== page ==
Almost guaranteed export to the U.S. made to many companies in the Philippines to be little competitive, and many of them probably could not have survived in a different environment: sugar was produced at a price half of that in the Philippines in islands like Cuba or Java. After all, this was an overall problem of Philippine economy under American tutelage and that allowed to survive a company with such high fixed expenses as Tabacalera; its oversize, as well as keeping in use traditional methods of working, deter it from getting benefits in sectors like copra, where decision on prices and markets needed to be rapid. Tabacalera's adaptation to the needs of the market was slow and, in the case of tobacco, could not adapt on time to new tendencies favoring cigars with less nicotine or cigarettes, therefore, when its quota of cigars to export to the U.S. could not be filled, brands from other companies filled the gap. In the Philippines, cigar brands like "El Chorrito" gradually lost market share to foreign ones as "Blue Seal", more aromatized and better announced, and from 1938 foreign sales overpassed that of nationals[31]. Tabacalera's structure made it to be a conservative character, but partly reason for this is that with such high profits from sugar there was not an imperative necessity to restructure tobacco handling. Generally speaking, lack of competitiveness was a problem affecting every sector of the Philippine economy and had more relation with the artificial conditions in which it was regulated due to such a free access to the United States.

If there was an strategy of defense of its own privileges, that should have been its entrenchment with the Filipino society, precisely because of their being an integral part of it. If, along nineteenth century, the Philippines was an Anglo-Chinese colony or, afterwards, there was an increasing American power, Spanish economic interests were benefited by the increasing privileges that received the Philippine companies: politicians obligatory reliance on their funds. It is difficult to mention nationality when referring to funds allocated to politicians during campaigns, but Spaniards seem to have played well and been in many winning positions. European groups, even British, seem to have allied very well with Spanish companies, which seem to have leaded contest against Asians, as can be seen in the Roxas campaign in 1946 when the winner (backed by a group of hispanicized, although he himself without relation to Spanish Roxas already mentioned) fought against Chinese-mestizo Osmeña, or during the reaction against Japanese immigration[32].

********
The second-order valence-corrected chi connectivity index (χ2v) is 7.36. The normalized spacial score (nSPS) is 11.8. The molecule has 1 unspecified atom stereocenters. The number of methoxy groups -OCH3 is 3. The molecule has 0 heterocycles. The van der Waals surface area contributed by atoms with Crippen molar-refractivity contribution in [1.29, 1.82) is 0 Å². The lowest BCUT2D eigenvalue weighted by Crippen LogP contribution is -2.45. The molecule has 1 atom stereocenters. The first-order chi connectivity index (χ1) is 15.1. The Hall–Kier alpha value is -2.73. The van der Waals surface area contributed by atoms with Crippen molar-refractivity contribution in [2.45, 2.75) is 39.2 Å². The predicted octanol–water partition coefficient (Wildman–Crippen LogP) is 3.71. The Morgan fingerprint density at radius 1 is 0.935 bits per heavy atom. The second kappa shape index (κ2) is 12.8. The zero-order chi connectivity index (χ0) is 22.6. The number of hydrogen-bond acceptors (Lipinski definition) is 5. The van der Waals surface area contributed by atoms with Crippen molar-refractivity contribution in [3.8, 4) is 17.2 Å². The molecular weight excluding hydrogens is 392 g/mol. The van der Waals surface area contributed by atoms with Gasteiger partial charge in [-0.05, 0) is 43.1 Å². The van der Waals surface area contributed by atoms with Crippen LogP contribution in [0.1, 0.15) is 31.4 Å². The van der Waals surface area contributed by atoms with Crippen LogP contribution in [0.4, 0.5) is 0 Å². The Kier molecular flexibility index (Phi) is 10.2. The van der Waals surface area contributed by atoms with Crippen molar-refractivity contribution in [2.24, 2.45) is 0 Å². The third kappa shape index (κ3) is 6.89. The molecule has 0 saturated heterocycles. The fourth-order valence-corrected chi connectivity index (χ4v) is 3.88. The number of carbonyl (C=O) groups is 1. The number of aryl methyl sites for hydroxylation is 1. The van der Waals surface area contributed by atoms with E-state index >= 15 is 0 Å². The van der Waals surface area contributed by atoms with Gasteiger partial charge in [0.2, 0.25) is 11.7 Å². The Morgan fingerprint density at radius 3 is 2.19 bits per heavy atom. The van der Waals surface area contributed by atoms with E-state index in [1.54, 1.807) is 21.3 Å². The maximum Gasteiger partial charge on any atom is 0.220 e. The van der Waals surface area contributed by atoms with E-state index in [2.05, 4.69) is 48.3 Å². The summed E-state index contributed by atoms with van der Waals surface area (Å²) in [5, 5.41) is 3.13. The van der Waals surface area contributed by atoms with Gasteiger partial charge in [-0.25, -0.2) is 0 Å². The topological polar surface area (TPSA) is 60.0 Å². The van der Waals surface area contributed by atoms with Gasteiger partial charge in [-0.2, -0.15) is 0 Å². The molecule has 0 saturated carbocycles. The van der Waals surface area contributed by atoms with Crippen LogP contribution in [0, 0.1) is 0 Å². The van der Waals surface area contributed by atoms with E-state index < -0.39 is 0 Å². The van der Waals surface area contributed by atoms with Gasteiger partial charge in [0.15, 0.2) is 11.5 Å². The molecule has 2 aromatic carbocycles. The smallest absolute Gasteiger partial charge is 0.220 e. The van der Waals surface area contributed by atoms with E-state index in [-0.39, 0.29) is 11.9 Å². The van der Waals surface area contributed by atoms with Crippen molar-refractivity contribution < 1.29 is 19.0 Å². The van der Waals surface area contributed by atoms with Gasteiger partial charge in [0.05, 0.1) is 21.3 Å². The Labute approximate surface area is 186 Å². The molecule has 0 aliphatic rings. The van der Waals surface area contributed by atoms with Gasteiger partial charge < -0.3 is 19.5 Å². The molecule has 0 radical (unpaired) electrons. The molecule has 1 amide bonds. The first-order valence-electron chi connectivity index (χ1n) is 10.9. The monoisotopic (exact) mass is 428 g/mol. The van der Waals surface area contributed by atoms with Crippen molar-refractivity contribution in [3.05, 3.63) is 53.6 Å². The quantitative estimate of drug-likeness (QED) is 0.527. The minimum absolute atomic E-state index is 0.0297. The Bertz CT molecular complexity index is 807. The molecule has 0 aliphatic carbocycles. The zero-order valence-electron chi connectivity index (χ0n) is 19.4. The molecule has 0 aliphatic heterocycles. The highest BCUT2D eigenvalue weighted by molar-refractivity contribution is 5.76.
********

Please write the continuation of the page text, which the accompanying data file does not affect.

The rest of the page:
Defending their privileges, Spanish companies should have been good also at adapting with the system of favours, prebends, compadrazgo and the like. In the case of Tabacalera again, overall limitation of latifundiums to 1.1024 hectares was solved giving parcels on lease through the payment of a rent calculated to be the 15% of production, with the company having the recognition to buy the complete or just a part of the harvest of cane[33].

The political and economic system, in essence, differed little from the Spanish one and this was a main reason why Spaniards took little time to adapt to the new situation. Vote-buying was made also in the Spanish countryside by the same time, caciquism still was in force and political contacts were as necessary in Spain as in the Philippines to achieve a prosperous business. The construction of the canal to irrigate La Luisita obviously was a favor against other lands that also needed irrigation, and the favor should have been paid in another way. Probably this payment has relation with the setting up of one of the Tabacalera subsidiaries to produce coconut oil, Hispano-Philippine Oil Co. Although it never gave profits, the reason of its foundation, following the Acts of the governing body, was "political reasons totally justified after having received a continuous pressure from our Filipino friends"[34]. On the other side, Tabacalera had since 1923 a reservation fund stored amounting to three million pesetas in order to renovate the fleet; surely they expected the legislation could be modified and attempted to achieve it through these "Filipino friends". We don't know which strings were pulled and what kind of favors did not give enough results, but surely Adrián Got, president of Tabacalera and close friend of President Quezón, was related[35].